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The OncoMouse or Harvard mouse is a type of laboratory mouse that has been genetically modified using modifications designed by Philip Leder and Timothy Stewart of Harvard University to carry a specific gene called an activated oncogene. The activated oncogene significantly increases the mouse’s susceptibility to cancer, and thus makes the mouse suitable for cancer research. The rights to the invention are owned by Dupont. OncoMouse(R) is a registered trademark. 
Patent applications on the OncoMouse were filed back in the mid-1980s in numerous countries such as in the United States, in Canada, in Europe through the European Patent Office (EPO) and in Japan.
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In Canada, the Supreme Court in 2002 rejected the patent in Harvard College v. Canada (Commissioner of Patents), overturning a Federal Court of Appeal verdict which ruled in favor of the patent by overturning a lower court's rejection. However, on 7 October 2003, Canadian patent 1,341,442 CA patent 1341442 was granted to Harvard College. The patent was amended to omit the "composition of matter" claims on the transgenic mice. The Supreme Court had rejected the entire patent application on the basis of these claims, but Canadian patent law allowed the amended claims to grant under pre-GATT rules and the patent remains valid until 2020.
Europe (through the EPO)
European patent application 85304490.7 was filed in June 1985 by "The President and Fellows of Harvard College". It was initially refused in 1989 by an examination division of the European Patent Office among other things on the grounds that the European Patent Convention (EPC) excludes patentability of animals per se. The decision was appealed and the Board of Appeal held that animal varieties were excluded of patentability by the EPC (and especially its Article 53(b) EPC), while animals (as such) were not excluded from patentability. The examination division then granted the patent in 1992 (its publication number is EP 0169672).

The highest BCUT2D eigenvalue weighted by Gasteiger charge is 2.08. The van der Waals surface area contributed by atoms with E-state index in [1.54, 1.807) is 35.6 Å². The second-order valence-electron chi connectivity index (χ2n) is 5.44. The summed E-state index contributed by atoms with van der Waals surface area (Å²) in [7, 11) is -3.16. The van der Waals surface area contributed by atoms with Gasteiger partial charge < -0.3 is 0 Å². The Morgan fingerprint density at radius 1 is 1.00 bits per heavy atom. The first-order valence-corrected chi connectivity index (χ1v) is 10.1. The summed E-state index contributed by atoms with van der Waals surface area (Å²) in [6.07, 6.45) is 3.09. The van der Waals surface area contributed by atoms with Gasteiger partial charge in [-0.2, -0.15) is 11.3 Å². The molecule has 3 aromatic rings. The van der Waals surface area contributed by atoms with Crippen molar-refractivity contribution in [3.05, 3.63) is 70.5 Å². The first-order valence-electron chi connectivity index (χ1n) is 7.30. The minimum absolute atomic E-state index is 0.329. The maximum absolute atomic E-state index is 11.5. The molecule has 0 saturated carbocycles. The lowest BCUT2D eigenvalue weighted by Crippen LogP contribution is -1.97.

The European patent was then opposed by several third parties, more precisely by 17 opponents, notably on the grounds laid out in Article 53(a) EPC, according to which "inventions, the publication or exploitation of which would be contrary to "ordre public" or morality are excluded from patentability. After opposition proceedings took place in November 2001, the patent has been maintained in amended form. This decision was then appealed and the appeal decision was taken on July 6, 2004. The case was remitted to the first instance, i.e. the opposition division, with the order to maintain the patent on a newly amended form.
In 1988, the United States Patent and Trademark Office (USPTO) granted U.S. Patent 4,736,866to Harvard College claiming “a transgenic non-human mammal whose germ cells and somatic cells contain a re-combinant activated oncogene sequence introduced into said mammal…” The claim explicitly excluded humans, apparently reflecting moral and legal concerns about patents on human beings, and about modification of the human genome. Remarkably, there were no US courts called to decide on the validity of this patent. Two separate patents were issued to Harvard College covering methods for providing a cell culture from a transgenic non-human animal (U.S. 5,087,571) and testing methods using transgenic mice expressing an oncogene (U.S. 5,925,803). U.S. 5,925,803 expires in July 2016.
|This article is licensed under the GNU Free Documentation License. It uses material from the Wikipedia article "Oncomouse". A list of authors is available in Wikipedia.|